share|improve this answer
So if I do say, 10 scans (n = 10 in brukeres) in a simple 1D, 1H experiment, then process it, would I be throwing away data points to get it to be 2^n? – Canageek Mar 19 '14 at 16:33
@Canageek - No - you are confusing two separate and independent parameters: Number of data points in the FID (on Bruker systems called TD), and the number of scans (on Bruker systems called ns). Each scan is collected over TD data points, and this is repeated ns times. Each scan (consisting of TD points) is added together to give the final FID. S/N increases as you increase the number of scans. Processing the final FID (of TD data points) is done by the FFT algorithm, and has limited allowed solutions, consisting of SI data points, and which can only handle $2^n$ data points. – long Mar 19 '14 at 22:23
The number of data points in the FID (TD) defines the resolution of the final processed (frequency domain) spectrum. Over a given sweep width, the more data points will result in higher resolution. – long Mar 19 '14 at 22:25
The number of scans defines the number of times you will repeat the acquisition and add all the individual FIDs together to give a final raw (time domain) FID. The final FID still contains TD data points. S/N improves at a rate of $/sqrt 2$ for every doubling of the number of scans, because noise also accumulates over time. For most 1D 1H experiments, the FID consists typically of, 16k, 32k or 64k points. In your example an experiment of 10 scans results in 10 individual FIDs (each of, say, 32k points) added together to give a final FID of 32k points. – long Mar 19 '14 at 22:32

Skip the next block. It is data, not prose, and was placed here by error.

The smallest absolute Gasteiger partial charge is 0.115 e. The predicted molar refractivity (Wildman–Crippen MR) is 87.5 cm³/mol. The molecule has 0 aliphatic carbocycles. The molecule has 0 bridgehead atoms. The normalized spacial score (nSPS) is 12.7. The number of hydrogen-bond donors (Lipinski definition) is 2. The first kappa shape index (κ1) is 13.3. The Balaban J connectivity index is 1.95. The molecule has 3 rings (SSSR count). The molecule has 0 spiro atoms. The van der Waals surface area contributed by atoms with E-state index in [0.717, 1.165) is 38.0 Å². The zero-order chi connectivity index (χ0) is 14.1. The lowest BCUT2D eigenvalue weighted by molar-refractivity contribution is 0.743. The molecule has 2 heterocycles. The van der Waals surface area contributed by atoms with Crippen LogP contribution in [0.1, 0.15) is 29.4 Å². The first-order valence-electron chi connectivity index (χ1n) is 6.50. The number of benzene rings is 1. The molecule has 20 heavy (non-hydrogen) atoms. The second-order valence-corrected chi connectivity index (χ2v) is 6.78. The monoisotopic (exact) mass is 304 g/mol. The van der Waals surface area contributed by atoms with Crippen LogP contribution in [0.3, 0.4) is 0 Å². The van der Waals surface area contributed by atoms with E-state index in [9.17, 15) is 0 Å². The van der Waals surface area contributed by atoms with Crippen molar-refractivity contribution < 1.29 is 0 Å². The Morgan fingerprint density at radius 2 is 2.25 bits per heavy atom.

Exactly. Simple 1D experiments such as 1H or 13C{1H} will have a phase cycle of 1, meaning you can do exactly as you say. Many other experiments still have phase cycling requirements which require the number of scans to be multiples of $x$ where $x$ is the phase cycle; this may be as little as 2, but for complicated experiments, and those not using gradient pulses, will still be multiples of 8 or 16, for example. For Bruker pulse programs, the number of required scans is listed in the pulse program (use edpul or edcpul to view), usually right near the bottom; it will be listed as $ns = x * n$. – long Mar 23 '14 at 19:46

The signal to noise ratio (S/N) is proportional to the square root of the number of scans. Hence the more scans, the better the S/N ration

share|improve this answer

The processing of the FID uses the Cooley-Tukey FFT algorithm, which can only process $2^n$ data points.

share|improve this answer
This is the reason why we typically process raw NMR data with n^2 data points, not why we record n^2 scans – long Mar 18 '14 at 21:32

Your Answer


By posting your answer, you agree to the privacy policy and terms of service.

Not the answer you're looking for? Browse other questions tagged or ask your own question.